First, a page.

Neffinger and Kohut define strength as the ability to get things done. A strong person can impose his will on the world. He can shape and influence things. He acts rather than being acted upon. 

A strong person is also a competent person. He’s skilled. He’s good at what he does and provides value to those around him. 

Warmth is the ability to make others feel cared for and accepted. A warm person is approachable and empathetic. He acknowledges other people’s feelings and recognizes their needs. When you’re around a warm person, you feel at ease; you feel good. When you leave the presence of a warm person, you feel like you’ve been noticed and affirmed.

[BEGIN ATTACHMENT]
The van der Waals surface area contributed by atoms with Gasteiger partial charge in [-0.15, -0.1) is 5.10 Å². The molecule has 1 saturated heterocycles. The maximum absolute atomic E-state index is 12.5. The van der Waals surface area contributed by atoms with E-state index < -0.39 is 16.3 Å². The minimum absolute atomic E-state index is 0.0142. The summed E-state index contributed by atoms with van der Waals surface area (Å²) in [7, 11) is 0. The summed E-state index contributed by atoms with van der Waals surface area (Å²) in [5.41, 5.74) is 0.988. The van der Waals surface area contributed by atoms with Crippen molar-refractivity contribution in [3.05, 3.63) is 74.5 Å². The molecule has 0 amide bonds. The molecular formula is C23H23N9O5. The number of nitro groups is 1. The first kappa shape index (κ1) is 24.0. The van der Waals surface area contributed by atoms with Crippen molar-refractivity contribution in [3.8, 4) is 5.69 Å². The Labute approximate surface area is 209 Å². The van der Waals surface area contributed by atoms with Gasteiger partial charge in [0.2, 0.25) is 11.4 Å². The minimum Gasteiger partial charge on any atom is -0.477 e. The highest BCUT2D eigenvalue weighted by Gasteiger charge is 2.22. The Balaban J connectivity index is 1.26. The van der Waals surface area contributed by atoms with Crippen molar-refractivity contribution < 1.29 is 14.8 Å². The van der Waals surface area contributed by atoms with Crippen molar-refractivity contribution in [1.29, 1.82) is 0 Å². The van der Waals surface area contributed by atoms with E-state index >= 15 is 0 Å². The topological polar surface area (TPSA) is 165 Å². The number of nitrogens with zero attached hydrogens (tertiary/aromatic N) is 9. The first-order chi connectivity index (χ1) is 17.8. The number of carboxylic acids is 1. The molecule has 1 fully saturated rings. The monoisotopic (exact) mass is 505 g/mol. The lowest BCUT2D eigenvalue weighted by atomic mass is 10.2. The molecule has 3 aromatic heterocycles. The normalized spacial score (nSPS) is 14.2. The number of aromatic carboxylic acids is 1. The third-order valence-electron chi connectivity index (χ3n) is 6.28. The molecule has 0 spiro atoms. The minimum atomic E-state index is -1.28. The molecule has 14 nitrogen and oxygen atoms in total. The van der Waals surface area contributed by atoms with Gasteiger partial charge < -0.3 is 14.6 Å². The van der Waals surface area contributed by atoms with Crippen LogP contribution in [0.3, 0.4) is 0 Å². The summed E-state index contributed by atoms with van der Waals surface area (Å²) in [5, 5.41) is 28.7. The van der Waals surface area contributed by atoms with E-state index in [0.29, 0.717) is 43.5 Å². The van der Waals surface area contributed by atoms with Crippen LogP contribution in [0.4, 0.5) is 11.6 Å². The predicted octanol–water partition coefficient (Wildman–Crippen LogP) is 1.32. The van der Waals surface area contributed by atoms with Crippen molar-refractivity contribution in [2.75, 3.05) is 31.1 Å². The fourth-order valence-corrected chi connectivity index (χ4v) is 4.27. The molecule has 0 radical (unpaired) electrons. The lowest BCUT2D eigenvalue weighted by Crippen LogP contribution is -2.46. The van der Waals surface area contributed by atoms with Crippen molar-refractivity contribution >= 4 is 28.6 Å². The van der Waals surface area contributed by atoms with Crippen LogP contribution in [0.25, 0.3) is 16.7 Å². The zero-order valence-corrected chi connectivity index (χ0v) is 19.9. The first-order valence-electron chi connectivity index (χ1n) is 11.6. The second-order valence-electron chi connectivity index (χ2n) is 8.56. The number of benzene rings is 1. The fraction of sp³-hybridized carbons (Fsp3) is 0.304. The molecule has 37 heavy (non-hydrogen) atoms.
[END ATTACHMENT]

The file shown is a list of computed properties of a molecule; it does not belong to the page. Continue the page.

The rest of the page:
Some situations call for a stronger approach; others require a warmer touch. The most compelling people have developed and have access to both strength and warmth, and are able to deftly dial up different combinations of the two qualities according to the circumstances. 

Most other people, however, embody varying degrees of strength and warmth. 

You probably know people who aren’t very strong, but are pretty warm. They’re kind of bumbling and inept, but you can overlook their ineffectiveness because they’re good with people, and they make you feel good. At worst you can be bugged by their overly solicitous personality, and feel pity for them as “Nice Guys.” But they’re often tolerable to be around.

On the other hand, some people are complete a-holes, but they’re good at what they do. They lack warmth but make up for it with strength. They’re capable. They’re useful. You may not really enjoy having them on your team, but you appreciate their ability to get the job done.

So ideally, you want to have both strength and warmth. And having at least one or the other makes life and your interpersonal relations go more smoothly.